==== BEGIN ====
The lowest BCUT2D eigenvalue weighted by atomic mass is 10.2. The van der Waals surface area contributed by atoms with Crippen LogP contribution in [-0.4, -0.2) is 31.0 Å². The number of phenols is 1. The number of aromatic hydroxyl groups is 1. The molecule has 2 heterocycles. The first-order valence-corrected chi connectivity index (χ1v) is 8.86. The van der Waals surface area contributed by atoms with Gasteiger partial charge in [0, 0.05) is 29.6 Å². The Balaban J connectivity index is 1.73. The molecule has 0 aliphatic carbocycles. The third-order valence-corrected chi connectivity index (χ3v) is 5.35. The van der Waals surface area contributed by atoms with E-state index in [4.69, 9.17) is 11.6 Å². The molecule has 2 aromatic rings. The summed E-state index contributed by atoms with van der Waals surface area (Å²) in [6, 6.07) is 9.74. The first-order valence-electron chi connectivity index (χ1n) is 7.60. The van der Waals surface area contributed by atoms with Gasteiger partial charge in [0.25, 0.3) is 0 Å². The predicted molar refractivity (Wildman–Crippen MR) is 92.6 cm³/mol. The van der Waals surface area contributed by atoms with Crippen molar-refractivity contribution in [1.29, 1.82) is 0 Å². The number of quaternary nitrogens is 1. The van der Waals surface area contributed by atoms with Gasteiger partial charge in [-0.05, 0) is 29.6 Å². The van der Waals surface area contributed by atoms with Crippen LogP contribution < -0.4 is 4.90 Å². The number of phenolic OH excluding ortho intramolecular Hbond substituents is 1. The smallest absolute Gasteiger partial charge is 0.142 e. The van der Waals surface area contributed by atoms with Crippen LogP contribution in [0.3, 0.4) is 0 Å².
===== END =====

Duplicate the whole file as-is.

The lowest BCUT2D eigenvalue weighted by atomic mass is 10.2. The van der Waals surface area contributed by atoms with Crippen LogP contribution in [-0.4, -0.2) is 31.0 Å². The number of phenols is 1. The number of aromatic hydroxyl groups is 1. The molecule has 2 heterocycles. The first-order valence-corrected chi connectivity index (χ1v) is 8.86. The van der Waals surface area contributed by atoms with Gasteiger partial charge in [0, 0.05) is 29.6 Å². The Balaban J connectivity index is 1.73. The molecule has 0 aliphatic carbocycles. The third-order valence-corrected chi connectivity index (χ3v) is 5.35. The van der Waals surface area contributed by atoms with E-state index in [4.69, 9.17) is 11.6 Å². The molecule has 2 aromatic rings. The summed E-state index contributed by atoms with van der Waals surface area (Å²) in [6, 6.07) is 9.74. The first-order valence-electron chi connectivity index (χ1n) is 7.60. The van der Waals surface area contributed by atoms with Gasteiger partial charge in [0.25, 0.3) is 0 Å². The predicted molar refractivity (Wildman–Crippen MR) is 92.6 cm³/mol. The van der Waals surface area contributed by atoms with Crippen molar-refractivity contribution in [1.29, 1.82) is 0 Å². The number of quaternary nitrogens is 1. The van der Waals surface area contributed by atoms with Gasteiger partial charge in [-0.05, 0) is 29.6 Å². The van der Waals surface area contributed by atoms with Crippen LogP contribution < -0.4 is 4.90 Å². The number of phenolic OH excluding ortho intramolecular Hbond substituents is 1. The smallest absolute Gasteiger partial charge is 0.142 e. The van der Waals surface area contributed by atoms with Crippen LogP contribution in [0.3, 0.4) is 0 Å².